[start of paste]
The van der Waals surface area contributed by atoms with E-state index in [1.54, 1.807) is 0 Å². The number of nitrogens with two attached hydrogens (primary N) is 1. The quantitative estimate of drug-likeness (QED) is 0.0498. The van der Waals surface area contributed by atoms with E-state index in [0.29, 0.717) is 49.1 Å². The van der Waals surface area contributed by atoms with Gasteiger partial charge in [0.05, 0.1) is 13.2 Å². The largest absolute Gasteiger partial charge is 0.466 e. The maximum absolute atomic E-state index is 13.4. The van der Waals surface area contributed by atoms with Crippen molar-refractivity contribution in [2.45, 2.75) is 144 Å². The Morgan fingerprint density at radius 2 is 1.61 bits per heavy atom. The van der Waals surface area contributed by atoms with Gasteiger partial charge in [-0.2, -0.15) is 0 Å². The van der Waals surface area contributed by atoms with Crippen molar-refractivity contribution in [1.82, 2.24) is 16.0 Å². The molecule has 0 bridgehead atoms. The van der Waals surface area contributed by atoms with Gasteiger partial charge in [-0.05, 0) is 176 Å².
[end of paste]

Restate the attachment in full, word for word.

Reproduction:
The van der Waals surface area contributed by atoms with E-state index in [1.54, 1.807) is 0 Å². The number of nitrogens with two attached hydrogens (primary N) is 1. The quantitative estimate of drug-likeness (QED) is 0.0498. The van der Waals surface area contributed by atoms with E-state index in [0.29, 0.717) is 49.1 Å². The van der Waals surface area contributed by atoms with Gasteiger partial charge in [0.05, 0.1) is 13.2 Å². The largest absolute Gasteiger partial charge is 0.466 e. The maximum absolute atomic E-state index is 13.4. The van der Waals surface area contributed by atoms with Crippen molar-refractivity contribution in [2.45, 2.75) is 144 Å². The Morgan fingerprint density at radius 2 is 1.61 bits per heavy atom. The van der Waals surface area contributed by atoms with Gasteiger partial charge in [-0.2, -0.15) is 0 Å². The van der Waals surface area contributed by atoms with Crippen molar-refractivity contribution in [1.82, 2.24) is 16.0 Å². The molecule has 0 bridgehead atoms. The van der Waals surface area contributed by atoms with Gasteiger partial charge in [-0.05, 0) is 176 Å².